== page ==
Storytelling

How to Tell a Story Within a Story

Stories are great for taking us to extraordinary places, showing us compelling characters, and teaching important lessons. But what about stories within those stories? After all, it would only make sense that the characters would want their own tales of extraordinary places and important lessons. … read more »

Character Agency: It’s What That Sexy Lamp Is Missing

a person holds a big gun, ready to fight a huge lovecraftian monster

One of the phrases that’s been popularized in online storytelling discussions in recent years is the “sexy lamp test.”* This test is applied to a female character to judge whether the storyteller has given her an adequate presence in the story. A character fails the … read more »

Five Ways to Make Multiple Viewpoints More Engaging

a woman wears steampunk goggles on the cover of Boneshaker

Additional viewpoints are a valuable tool for storytelling, but they are drastically overused. Careless use of multiple viewpoints is so common that most writers would do better by using only one. However, since it’s obvious that writers won’t stop using extra viewpoints anytime soon, let’s … read more »

Harnessing Your Passion to Strengthen Your Stories

cover of Brandon Sanderson's Elantris

When we review a manuscript for content editing, we can usually tell what the writer is passionate about. Unfortunately, many manuscripts have a mismatch between what the writer loves and what the story needs. That creates serious problems in a creative work. We don’t tell … read more »

Nine Ways for Your Hero to Earn the Clues They Need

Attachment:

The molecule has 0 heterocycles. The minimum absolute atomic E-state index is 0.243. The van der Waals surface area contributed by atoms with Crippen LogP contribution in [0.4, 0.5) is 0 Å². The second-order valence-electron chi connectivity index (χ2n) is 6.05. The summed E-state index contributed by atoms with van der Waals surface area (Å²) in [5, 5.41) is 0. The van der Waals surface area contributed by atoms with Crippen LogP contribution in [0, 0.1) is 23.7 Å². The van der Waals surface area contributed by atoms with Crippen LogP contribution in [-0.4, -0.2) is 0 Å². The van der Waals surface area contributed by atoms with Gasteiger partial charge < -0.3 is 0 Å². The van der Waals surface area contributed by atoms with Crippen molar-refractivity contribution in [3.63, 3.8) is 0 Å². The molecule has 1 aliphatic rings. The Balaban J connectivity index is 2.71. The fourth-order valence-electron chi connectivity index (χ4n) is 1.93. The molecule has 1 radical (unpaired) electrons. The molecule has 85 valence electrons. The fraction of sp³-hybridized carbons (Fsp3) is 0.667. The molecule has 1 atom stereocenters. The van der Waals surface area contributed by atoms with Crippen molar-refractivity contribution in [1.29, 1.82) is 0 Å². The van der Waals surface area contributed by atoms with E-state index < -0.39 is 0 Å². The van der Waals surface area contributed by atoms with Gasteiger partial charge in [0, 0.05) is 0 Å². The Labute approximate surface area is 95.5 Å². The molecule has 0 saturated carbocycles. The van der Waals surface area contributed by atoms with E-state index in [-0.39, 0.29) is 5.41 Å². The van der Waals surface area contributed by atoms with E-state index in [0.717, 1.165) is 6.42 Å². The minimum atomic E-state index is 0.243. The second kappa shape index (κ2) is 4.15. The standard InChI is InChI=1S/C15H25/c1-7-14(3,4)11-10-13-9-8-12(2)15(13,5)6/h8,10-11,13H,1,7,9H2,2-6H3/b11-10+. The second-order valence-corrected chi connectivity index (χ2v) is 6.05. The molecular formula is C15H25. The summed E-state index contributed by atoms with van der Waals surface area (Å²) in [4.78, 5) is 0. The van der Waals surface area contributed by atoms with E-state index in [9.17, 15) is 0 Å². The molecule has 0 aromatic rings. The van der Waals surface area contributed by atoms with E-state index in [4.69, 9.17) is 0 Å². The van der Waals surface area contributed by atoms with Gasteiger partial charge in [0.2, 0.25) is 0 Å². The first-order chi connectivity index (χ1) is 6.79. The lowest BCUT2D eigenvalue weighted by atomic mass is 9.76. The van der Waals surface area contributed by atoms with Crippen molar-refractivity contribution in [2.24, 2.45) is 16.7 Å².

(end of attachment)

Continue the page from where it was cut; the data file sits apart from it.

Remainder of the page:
Several old books with a pipe, compass, and knife

It can be tricky to take a protagonist from blissfully ignorant to embroiled in a tense conflict between secret factions. That’s probably why I’ve encountered many manuscripts where a mysterious kidnapping or murder takes place and then a mentor shows up and tells the hero … read more »

18 Ways for Protagonists to Contribute

Lucy, Susan, Edmund, and Peter from the Narnia books

Every member of Team Good should help save the day. But the larger your ensemble cast is, the trickier it can be to make sure everyone is contributing. When a protagonist doesn’t pull their weight, they end up feeling superfluous at best and annoying at … read more »

Reconciling Character Choices With Your Plot

A classic painting of two girls reading a book together.

Sometimes, the reactions we assign to characters in the outline stage don’t feel natural when written out. In these cases, it can be difficult to judge whether planned character behaviors are unrealistic or the storyteller just isn’t in the right mindset. Since character choices can … read more »

Six Rape Tropes and How to Replace Them

The Orville's security officer and XO.

Fictional depictions or rape or attempted rape normalize sexual assault and are often hurtful to survivors. Let’s go over how rape ends up in our stories, why these patterns are hurtful, and how storytellers can accomplish their goals without it. Read more »

How to Use Story Structure in Non-Narrative Writing

Open book starting with Once Upon A Time

All communication can use story structure to engage audiences. This includes not only narrative works like creative nonfiction but also articles, speeches, essays, and informational texts. This doesn’t mean all communication should have story structure. Stories string audiences along – that’s how they work. Giving … read more »

Follow Us

Facebooktwitterpinterestrsstumblr

Get Our Email Newsletter

We'll send our best work every month.